Bhumi Pednekar opens up on ‘Durgamati’, remakes, gender stereotypes and more...
Photo: Rishabh Kumar

For a glamorous chic Mumbai girl looking to make it big in Bollywood, making a debut as an obese, deglammed, married woman sporting choti is unconventional to say the least. And to gain around 12 kgs for the same? That takes guts and immense self-confidence. The next film saw her (of course lose all those extra weight and) play a married woman in a rural village fighting to get a toilet made inside the house. The film highlighted the poor sanitation facilities in rural India. Next, she picked up a film that was a satire on erectile dysfunction, another taboo topic. She followed it up with another role that not many actresses would have the courage to dive into. With hardly any dialogues, the short saw her play a house help. The film begins with her having sex with her employer and it is a no-holds-barred scene rarely seen in Hindi cinema. And then she played a sexagenarian sharpshooter. That is Bhumi Pednekar for you — unconventional, raw, and supremely talented. However, the ‘out-of-the-box’ often eventually becomes a new box. With small-town stories making big money, the characters inhabiting that world are also trembling on the brink of becoming stereotypes. And Bhumi, who had been mostly seen playing a variation of a woman living in a tier-II city, ran the risk of becoming the poster girl for such roles. Maybe that is the reason, in her next Bhumi has chosen to play something totally different.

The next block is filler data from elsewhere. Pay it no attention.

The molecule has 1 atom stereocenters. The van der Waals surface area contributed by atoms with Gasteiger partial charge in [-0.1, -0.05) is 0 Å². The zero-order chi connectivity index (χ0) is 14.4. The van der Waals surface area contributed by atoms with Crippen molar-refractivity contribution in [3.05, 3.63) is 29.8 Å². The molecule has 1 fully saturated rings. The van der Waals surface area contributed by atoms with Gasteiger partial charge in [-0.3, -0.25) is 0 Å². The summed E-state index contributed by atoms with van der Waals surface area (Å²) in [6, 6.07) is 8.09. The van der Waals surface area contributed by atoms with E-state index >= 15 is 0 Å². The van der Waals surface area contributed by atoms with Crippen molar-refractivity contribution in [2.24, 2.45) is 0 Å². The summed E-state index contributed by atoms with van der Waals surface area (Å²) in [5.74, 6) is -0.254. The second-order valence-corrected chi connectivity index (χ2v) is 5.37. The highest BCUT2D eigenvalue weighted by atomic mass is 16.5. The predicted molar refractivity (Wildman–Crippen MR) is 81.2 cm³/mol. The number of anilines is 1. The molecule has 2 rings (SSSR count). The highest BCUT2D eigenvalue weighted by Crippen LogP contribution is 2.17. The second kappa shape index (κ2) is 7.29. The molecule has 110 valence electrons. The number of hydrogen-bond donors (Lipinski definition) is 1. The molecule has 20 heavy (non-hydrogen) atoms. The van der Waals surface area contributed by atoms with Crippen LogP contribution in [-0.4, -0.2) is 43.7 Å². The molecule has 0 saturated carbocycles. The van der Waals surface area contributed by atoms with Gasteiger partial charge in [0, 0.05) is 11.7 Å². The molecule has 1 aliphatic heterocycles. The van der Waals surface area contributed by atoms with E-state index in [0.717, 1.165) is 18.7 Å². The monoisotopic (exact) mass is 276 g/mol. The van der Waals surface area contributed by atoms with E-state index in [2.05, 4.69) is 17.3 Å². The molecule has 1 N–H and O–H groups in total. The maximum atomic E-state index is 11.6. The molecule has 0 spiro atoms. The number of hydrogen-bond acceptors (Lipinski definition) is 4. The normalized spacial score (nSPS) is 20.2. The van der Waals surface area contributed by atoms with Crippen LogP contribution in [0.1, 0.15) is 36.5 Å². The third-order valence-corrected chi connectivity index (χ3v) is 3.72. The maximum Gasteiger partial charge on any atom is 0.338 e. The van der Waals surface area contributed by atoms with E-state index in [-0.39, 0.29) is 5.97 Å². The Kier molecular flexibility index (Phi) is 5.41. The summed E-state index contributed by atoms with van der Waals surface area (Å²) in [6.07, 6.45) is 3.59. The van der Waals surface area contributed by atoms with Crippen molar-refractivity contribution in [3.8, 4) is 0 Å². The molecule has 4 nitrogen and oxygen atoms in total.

“It is the most challenging and special film for me as it is for the first time the responsibility of the entire film will be on my shoulders. Durgamati is something I’m most pressured and excited about,” says the actor of her next outing Durgamati, which is a remake of the 2018 Telugu hit Bhaagamaathie.

The horror story

“I am not up for doing remakes usually because the expectation is high and remake has to be done well otherwise we have seen remakes go horribly wrong,” she admits before adding that Durgamati is a dream role for any actress. “This is a role of a lifetime, because such roles aren’t really written for women. You’ll never see a woman helm a film which has action, drama, emotion, romance, suspense — there’s a larger-than-life, mass appeal to the film. You barely see any woman-led film with the kind of canvas that Durgamati gave me,” says Bhumi.

This is her first attempt at horror and the actor admits that it isn’t easy. “Horror is one of the most difficult genres for an actor. Here you make the audience believe in something that they know is not real. The entire film rests on the performance and a different atmosphere is created for the audience on the basis of the performance itself. I wanted to experience this genre,” she says.

Reinterpreting remakes

The remake will see Bhumi reprising the role of IAS Chanchala, a character already played to perfection by Anushka Shetty. And Bhumi faces obvious comparisons. “It is very natural for comparisons to happen and I’m absolutely okay. When I had watched the original, I was amazed and was in awe of what Anushka had done. In fact, it was her performance that got me excited to take on the film. The idea is never to compete with someone who has done the film before. This is my take. The scenes may be the same; still every actor tries to bring in something different to the role. I have tried the same,” she says.